Travel retailer Gebr. Heinemann saw its group turnover climb 5.6% to US$4 billion in 2016, a “satisfying” result in a year of “unexpected events”, the owners said.
(L-R), Raoul Spanger, Kay Spanger, Gunnar Heinemann, Claus Heinemann, Peter Irion
Speaking at a press conference held in Hamburg yesterday, attended by The Spirits Business, fourth generation owner Claus Heinemann said challenges including currencies, terrorism, Brexit and the US election all impacted business operations over the year.
The Heinemann business at a glance
Despite the backdrop, the Heinemann retail business saw sales increase 4% to US$3.08bn, driven by gains across Asia Pacific, including strong 18% gains at Sydney Airport, where the company operates the “biggest” airport department store in the world.
Retail sales however fell in Turkey, Norway and Frankfurt, with declines attributed to falling passenger numbers, currencies and a drop in Chinese passenger traffic respectively.
“Chinese travellers are happier to come to Sydney where we have achieved volume,” said Raoul Spanger, executive director of retail and HR. “We are very happy about this development.”
Liquor accounted for 26.1% of total sales, the second-largest category behind perfume and cosmetics, which holds a 31% share.
The distribution side of the Heinemann business posted 13% sales gains, largely driven by a 33% rebound in turnover in the Russia and CIS markets as the rouble stabilised.
“After two years of declines we were able to turn around our business,” confirmed executive director of distribution, Peter Irion. “We have a long-term perspective on Russia and the CIS markets.”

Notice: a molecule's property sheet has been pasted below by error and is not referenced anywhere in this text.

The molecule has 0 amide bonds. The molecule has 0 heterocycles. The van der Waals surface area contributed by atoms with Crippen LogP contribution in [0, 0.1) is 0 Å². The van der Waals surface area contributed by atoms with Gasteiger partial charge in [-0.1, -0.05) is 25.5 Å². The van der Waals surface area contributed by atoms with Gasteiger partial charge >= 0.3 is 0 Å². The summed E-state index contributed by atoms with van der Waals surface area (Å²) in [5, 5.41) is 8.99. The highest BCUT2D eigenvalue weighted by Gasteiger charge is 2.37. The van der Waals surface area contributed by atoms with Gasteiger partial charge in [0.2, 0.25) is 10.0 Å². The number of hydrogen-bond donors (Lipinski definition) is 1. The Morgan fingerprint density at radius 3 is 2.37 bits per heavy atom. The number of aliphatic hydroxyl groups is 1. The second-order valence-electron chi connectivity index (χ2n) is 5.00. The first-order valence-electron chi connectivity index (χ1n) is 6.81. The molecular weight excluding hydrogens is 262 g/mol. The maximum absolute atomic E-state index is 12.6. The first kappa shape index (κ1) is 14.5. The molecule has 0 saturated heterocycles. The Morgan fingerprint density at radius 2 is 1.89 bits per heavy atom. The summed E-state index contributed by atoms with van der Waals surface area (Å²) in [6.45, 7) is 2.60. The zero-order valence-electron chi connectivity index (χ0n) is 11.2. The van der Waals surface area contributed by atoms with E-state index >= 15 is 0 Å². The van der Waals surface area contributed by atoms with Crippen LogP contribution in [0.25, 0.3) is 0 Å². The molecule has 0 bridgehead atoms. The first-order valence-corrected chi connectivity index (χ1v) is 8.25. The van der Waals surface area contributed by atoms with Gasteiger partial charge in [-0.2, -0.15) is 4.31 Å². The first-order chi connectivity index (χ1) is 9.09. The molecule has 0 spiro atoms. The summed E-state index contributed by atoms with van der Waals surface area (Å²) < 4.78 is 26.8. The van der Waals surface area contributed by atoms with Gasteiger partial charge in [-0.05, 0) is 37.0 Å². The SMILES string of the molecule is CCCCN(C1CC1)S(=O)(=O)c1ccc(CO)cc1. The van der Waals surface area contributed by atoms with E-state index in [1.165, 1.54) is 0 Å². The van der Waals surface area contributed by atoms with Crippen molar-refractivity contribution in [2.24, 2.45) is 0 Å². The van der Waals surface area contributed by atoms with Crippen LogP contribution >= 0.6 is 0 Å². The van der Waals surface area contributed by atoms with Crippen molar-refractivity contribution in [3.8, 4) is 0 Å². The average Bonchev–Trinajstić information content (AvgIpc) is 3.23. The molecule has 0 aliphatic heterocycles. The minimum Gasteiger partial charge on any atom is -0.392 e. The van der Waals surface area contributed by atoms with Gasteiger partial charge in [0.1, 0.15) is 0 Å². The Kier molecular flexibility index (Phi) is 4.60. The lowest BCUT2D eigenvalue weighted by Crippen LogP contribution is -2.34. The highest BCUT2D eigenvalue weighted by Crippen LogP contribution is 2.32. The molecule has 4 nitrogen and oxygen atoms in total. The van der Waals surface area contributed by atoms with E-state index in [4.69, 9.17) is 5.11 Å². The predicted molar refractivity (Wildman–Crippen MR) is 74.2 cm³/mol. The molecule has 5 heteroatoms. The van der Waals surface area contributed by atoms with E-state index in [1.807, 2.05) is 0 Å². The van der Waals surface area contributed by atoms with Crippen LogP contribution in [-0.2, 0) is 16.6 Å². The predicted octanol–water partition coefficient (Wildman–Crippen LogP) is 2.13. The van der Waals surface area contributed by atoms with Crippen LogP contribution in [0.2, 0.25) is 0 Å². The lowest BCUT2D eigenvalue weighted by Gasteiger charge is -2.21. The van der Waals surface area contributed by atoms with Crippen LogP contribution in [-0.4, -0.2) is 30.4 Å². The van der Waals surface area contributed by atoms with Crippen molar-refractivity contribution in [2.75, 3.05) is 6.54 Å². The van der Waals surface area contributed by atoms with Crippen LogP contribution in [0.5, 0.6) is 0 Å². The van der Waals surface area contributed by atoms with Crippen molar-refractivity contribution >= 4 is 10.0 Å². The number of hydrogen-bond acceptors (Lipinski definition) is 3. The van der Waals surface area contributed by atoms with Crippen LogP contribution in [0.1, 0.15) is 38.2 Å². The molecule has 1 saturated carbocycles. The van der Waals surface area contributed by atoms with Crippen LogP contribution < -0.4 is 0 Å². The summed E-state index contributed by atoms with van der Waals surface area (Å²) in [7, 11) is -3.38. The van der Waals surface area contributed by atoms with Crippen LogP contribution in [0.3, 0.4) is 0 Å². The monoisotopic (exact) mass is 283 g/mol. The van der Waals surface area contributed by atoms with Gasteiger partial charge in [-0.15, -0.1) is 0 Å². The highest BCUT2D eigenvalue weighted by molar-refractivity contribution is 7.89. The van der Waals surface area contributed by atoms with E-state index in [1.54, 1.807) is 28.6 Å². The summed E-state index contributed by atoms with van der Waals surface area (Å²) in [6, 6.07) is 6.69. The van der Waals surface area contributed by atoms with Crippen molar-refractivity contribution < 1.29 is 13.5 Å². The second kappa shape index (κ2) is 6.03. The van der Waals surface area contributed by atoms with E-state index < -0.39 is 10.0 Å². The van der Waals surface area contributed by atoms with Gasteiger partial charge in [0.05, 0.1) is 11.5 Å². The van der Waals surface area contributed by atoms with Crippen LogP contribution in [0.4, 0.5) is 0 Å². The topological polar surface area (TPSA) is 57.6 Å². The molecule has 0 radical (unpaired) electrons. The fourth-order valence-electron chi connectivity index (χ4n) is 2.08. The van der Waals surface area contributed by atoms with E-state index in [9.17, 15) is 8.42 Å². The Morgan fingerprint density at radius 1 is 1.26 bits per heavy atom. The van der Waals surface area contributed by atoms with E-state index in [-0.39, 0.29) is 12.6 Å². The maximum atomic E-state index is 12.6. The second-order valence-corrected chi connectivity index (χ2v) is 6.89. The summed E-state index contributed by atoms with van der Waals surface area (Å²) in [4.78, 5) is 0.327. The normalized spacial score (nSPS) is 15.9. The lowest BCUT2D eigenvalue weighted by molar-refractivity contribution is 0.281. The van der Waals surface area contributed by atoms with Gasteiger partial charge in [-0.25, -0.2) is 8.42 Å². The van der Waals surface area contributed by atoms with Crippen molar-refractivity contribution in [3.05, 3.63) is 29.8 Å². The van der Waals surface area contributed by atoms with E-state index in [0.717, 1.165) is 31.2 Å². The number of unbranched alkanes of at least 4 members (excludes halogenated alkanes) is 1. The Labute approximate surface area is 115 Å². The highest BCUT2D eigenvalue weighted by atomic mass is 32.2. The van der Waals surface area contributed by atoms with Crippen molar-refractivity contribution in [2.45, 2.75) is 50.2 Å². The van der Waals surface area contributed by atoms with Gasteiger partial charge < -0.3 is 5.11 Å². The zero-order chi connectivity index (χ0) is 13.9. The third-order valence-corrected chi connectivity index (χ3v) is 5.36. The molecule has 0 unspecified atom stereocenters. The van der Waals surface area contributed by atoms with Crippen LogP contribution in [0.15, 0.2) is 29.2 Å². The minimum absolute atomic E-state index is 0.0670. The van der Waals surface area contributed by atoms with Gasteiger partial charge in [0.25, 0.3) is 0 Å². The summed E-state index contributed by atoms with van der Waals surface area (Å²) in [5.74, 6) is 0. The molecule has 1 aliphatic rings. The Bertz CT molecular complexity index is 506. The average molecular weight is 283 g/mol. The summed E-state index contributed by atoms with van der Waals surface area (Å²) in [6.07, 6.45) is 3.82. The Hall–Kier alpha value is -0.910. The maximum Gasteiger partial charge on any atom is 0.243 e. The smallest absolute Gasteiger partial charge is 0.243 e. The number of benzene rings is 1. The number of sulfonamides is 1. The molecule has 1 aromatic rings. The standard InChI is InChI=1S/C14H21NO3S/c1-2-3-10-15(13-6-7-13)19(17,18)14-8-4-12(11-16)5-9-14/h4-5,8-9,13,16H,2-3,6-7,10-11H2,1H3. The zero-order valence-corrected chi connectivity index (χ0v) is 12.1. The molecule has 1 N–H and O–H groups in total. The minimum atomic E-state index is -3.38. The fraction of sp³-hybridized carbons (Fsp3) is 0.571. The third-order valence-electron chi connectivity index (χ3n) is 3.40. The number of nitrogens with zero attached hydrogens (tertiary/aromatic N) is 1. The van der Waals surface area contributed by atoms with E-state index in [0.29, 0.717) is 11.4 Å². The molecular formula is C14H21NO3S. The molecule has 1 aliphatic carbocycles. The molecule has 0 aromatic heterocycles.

He added: “Despite difficult circumstances we are very positive,” noting that the stable rouble will help maintain the recent uptick in passenger spend.
Irion said he hopes the distribution business, which currently accounts for 24% of the Heinemann business, will grow by more than 10% in 2017 to surpass €1bn (US$1.06bn),
Pricing a ‘challenge’
Heinemann director of purchasing and logistics, Kay Spanger, said one of the biggest challenges he is facing is pricing.
“The more transparent the market is becoming, the more transparent our pricing becomes. This brings up the challenge of what is the right price for each consumer.
“We hear recently of brands in Asia reducing local market prices as they know people are comparing duty free unfavourably. That’s an issue when your product is a global brand, known in all regions, and people are familiar with the pricing.”
He also highlighted the need for more innovative products to be listed in the channel.
“The market is saturated – all the brands are in the market. We need to be more innovative.”
JV a ‘preferred model’
Heinemann has entered into a number of joint venture agreements with retail partners in recent years, including the recent partnership with Fraport at Frankfurt Airport. Other operations include with Schiphol Airport in Amsterdam and ATÜ Duty Free with TAV Airports and Unifree Duty Free in a number of locations including Tunisia and Turkey.
“Joint ventures are one of our preferred models but not the only one, and we must be flexible,” said Raoul Spanger on the Frankfurt JV. “We may operate like this in other places too. A JV is a good way to connect better with the airport and the consumer.”
Heinemann also pledged more than US$106 million in investment over the coming years, noting that it had no contract ending in the next few years.
Plans include “optimising” internal structures, but with a significant chunk going towards operations at New Istanbul Airport, which is due to open in 2018.
As part of Heinemann’s 25-year contract it will manage more than 50,000 sqm of retail space, an operation described by Spanger as “the biggest project we have undertaken”.
Other investment plans include bolstering the retailer’s digital footprint, and developing a Travel Retail Data Innovation Group.